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A true 21st century diva plays wicked Abigaille February 28, 2007

Posted by grhomeboy in Ballet Dance Opera.

Ukranian soprano Maria Guleghina in GNO’s ‘Nabucco’

Maria Guleghina and Ivan Momirov star in National Opera’s production of Verdi’s ‘Nabucco.’ This production of the famous opera has taken on a modern perspective and interpretation.

Maria Guleghina has given over 100 performances at the New York Metropolitan Opera and is the only living soprano to have sung in 14 new productions at Milan’s La Scala. The Ukrainian singer, who claims to have Verdi running though her veins, is today one of the greatest divas on the international opera scene and will be in Athens performing the role of Abigaille in the National Opera’s production of Verdi’s “Nabucco”.

Guleghina, a rich and emotional interpreter, is made of the same stuff as the legendary divas that came before her and has fought her way to the top, from the time she was a child in Odessa.

The soprano admits to getting into scraps with the boys in her neighborhood and returning home to hide her cuts and bruises from her parents. The next morning, when her mother would find traces of blood on her bedsheets, the doctor would be summoned to tend to her wounds. “My father didn’t want me getting into fights and arguments,” she reminisces. “But, he also said: ‘If you have to fight, you either have to win or be brave enough to lose. You can’t come back home crying.’”

It is of little surprise that a person with such gumption is not intimidated by a role such as the bellicose Abigaille. “The hardest thing of all is to play the bad guy,” says Guleghina of the role of King Nabucco’s foster daughter who tries to usurp his throne.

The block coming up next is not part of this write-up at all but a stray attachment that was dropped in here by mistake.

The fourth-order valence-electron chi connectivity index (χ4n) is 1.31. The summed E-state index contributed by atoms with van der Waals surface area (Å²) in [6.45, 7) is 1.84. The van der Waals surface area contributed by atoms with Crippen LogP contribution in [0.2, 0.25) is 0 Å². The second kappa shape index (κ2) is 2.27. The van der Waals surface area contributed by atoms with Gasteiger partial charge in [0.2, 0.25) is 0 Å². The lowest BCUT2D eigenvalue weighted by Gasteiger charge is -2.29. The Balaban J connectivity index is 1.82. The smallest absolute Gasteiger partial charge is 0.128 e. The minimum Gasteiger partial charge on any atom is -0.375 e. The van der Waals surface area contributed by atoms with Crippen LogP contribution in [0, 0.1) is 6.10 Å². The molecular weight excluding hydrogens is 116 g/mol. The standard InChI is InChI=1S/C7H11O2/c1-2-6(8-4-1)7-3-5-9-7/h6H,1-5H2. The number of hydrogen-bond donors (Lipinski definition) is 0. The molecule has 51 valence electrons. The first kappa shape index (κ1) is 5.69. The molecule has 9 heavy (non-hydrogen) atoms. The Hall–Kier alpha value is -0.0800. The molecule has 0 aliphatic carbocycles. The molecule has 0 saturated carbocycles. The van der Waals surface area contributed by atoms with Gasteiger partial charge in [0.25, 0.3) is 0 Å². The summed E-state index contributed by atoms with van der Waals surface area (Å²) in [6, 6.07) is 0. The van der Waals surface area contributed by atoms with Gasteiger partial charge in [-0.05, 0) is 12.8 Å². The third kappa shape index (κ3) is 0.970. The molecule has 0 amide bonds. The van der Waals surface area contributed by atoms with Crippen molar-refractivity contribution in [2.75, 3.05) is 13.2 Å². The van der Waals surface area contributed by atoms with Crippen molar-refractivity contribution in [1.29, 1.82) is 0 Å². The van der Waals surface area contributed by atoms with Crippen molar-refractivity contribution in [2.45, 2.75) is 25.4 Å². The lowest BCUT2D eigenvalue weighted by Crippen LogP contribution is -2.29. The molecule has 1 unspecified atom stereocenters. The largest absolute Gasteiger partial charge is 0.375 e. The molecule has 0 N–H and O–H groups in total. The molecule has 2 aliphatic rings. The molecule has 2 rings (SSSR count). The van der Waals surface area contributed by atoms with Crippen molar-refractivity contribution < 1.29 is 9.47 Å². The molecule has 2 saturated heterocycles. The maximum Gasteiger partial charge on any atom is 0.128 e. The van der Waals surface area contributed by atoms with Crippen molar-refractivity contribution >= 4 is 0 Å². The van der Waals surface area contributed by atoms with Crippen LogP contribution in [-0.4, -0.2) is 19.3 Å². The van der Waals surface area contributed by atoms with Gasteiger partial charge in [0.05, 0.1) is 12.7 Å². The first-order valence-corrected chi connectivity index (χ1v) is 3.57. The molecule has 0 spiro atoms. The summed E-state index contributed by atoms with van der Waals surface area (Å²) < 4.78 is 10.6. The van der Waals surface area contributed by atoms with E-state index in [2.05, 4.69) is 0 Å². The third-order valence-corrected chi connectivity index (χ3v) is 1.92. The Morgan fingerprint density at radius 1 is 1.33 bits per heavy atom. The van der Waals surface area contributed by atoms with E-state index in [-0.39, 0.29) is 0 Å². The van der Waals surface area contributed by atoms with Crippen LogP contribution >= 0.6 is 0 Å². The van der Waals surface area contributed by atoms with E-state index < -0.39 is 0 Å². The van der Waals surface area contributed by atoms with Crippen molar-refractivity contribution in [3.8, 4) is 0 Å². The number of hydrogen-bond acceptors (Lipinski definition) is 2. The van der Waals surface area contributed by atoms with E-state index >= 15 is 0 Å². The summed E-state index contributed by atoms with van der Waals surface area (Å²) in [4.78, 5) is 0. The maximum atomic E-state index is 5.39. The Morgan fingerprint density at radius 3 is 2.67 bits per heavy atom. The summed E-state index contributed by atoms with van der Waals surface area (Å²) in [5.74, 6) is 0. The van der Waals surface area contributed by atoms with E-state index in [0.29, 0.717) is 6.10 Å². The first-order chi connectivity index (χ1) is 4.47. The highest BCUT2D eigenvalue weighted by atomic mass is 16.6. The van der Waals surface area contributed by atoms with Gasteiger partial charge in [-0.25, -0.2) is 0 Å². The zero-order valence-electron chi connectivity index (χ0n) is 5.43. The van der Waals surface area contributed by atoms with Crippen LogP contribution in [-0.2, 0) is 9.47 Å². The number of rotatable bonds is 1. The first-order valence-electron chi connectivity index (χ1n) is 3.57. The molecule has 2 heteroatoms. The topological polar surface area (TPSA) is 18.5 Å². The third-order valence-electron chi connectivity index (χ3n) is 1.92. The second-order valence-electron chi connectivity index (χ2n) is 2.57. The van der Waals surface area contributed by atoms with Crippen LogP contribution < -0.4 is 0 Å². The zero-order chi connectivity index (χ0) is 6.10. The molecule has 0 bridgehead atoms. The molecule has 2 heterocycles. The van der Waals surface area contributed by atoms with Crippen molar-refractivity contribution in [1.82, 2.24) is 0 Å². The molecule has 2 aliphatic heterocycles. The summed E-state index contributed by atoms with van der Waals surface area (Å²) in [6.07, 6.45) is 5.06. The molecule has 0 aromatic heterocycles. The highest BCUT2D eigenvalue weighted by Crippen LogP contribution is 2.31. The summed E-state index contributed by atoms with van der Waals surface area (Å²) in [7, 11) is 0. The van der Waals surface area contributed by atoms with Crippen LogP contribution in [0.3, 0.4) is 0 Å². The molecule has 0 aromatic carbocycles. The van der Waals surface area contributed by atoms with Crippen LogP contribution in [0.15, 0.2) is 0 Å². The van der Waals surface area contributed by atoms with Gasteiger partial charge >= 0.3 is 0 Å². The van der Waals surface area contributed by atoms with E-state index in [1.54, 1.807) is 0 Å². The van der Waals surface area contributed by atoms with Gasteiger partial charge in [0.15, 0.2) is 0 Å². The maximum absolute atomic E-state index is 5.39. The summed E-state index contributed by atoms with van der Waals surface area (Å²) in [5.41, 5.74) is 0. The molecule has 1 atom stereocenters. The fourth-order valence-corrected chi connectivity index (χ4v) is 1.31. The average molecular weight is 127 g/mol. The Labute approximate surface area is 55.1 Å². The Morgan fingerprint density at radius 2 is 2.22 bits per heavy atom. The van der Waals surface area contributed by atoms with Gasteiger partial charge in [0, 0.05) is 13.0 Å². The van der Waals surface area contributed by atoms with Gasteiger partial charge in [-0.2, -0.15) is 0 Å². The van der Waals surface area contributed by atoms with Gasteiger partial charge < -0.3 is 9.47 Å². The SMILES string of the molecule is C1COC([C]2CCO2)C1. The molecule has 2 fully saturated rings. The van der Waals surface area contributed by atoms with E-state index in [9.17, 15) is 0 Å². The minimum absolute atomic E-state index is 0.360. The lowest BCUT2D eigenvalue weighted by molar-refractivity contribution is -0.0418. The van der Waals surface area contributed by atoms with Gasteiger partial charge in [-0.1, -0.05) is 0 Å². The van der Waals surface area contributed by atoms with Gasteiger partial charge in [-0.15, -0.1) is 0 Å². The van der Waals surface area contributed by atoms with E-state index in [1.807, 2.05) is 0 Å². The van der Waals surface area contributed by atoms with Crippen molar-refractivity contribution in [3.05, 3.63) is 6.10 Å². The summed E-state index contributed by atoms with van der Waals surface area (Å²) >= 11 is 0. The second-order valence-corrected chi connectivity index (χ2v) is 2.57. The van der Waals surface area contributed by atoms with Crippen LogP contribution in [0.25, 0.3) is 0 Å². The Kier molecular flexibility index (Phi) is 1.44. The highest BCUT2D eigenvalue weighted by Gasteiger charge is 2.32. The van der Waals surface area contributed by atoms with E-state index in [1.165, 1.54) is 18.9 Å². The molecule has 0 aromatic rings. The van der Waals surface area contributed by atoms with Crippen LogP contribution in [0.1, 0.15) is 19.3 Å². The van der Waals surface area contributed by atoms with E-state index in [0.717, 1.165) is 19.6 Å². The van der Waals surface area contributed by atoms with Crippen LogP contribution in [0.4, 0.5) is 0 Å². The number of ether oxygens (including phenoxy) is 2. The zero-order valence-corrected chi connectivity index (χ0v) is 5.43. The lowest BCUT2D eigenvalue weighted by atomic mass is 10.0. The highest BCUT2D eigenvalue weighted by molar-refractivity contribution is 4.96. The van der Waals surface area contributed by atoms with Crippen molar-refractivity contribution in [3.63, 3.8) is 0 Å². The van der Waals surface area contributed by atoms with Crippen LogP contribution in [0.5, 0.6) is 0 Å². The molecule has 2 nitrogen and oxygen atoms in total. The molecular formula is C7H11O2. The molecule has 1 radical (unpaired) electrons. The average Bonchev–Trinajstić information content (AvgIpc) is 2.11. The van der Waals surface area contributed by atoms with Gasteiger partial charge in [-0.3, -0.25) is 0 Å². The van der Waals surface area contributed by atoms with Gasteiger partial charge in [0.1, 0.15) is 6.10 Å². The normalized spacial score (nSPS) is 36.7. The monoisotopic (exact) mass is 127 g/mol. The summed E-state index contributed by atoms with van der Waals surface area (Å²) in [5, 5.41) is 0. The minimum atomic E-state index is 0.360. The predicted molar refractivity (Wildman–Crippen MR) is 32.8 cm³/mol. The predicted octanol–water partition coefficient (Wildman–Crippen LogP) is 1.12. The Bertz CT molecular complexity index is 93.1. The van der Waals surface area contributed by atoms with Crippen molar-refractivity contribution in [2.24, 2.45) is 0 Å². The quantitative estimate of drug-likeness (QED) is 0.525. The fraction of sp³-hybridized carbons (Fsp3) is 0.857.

As far as the sacrifices an opera singer has to make to meet the rising demands of the stage today, she says: “It’s like asking a fish if it finds swimming hard. Does it ever think about it? It doesn’t.”

“Every person has a cross to bear. My voice is my cross and my paradise. It’s my hell, my prison, my kingdom, my everything.” What is her hell? “I’ll give you one image,” says Guleghina. “I am here in Athens, and it’s fantastic, because my career requires it. My son, Ruslan, is back home in Luxembourg, thousands of kilometers away from his mother. Is that enough?”

The celebrated soprano also agrees that the modern audience has become more exacting in what it demands from an opera singer. “It is correct for the audience to want to see an interpreter who is not just a piece of furniture with a charismatic voice but also more than that: a regular person with good movement. I don’t see anything wrong with that.”

At the Olympia Theater, 59-61 Academias Street, Athens, tel 210 3612461. Tonight, March 2 and 4.

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